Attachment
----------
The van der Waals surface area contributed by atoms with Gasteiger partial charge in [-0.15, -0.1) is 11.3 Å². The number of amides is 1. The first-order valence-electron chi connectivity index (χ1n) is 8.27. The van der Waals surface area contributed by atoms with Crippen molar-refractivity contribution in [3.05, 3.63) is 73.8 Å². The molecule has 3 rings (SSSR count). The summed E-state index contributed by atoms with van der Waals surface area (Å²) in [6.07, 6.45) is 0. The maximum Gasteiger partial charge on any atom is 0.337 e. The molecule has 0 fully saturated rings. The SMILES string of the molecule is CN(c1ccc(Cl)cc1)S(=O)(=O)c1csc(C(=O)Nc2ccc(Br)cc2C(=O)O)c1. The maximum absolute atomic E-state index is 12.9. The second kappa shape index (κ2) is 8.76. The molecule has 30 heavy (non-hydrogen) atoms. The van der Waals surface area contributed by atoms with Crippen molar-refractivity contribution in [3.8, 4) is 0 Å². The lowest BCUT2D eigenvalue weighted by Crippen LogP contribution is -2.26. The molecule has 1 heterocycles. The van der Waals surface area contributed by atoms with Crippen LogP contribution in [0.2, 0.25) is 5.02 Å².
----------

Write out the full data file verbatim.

The van der Waals surface area contributed by atoms with Gasteiger partial charge in [-0.15, -0.1) is 11.3 Å². The number of amides is 1. The first-order valence-electron chi connectivity index (χ1n) is 8.27. The van der Waals surface area contributed by atoms with Crippen molar-refractivity contribution in [3.05, 3.63) is 73.8 Å². The molecule has 3 rings (SSSR count). The summed E-state index contributed by atoms with van der Waals surface area (Å²) in [6.07, 6.45) is 0. The maximum Gasteiger partial charge on any atom is 0.337 e. The molecule has 0 fully saturated rings. The SMILES string of the molecule is CN(c1ccc(Cl)cc1)S(=O)(=O)c1csc(C(=O)Nc2ccc(Br)cc2C(=O)O)c1. The maximum absolute atomic E-state index is 12.9. The second kappa shape index (κ2) is 8.76. The molecule has 30 heavy (non-hydrogen) atoms. The van der Waals surface area contributed by atoms with Crippen molar-refractivity contribution in [3.8, 4) is 0 Å². The lowest BCUT2D eigenvalue weighted by Crippen LogP contribution is -2.26. The molecule has 1 heterocycles. The van der Waals surface area contributed by atoms with Crippen LogP contribution in [0.2, 0.25) is 5.02 Å².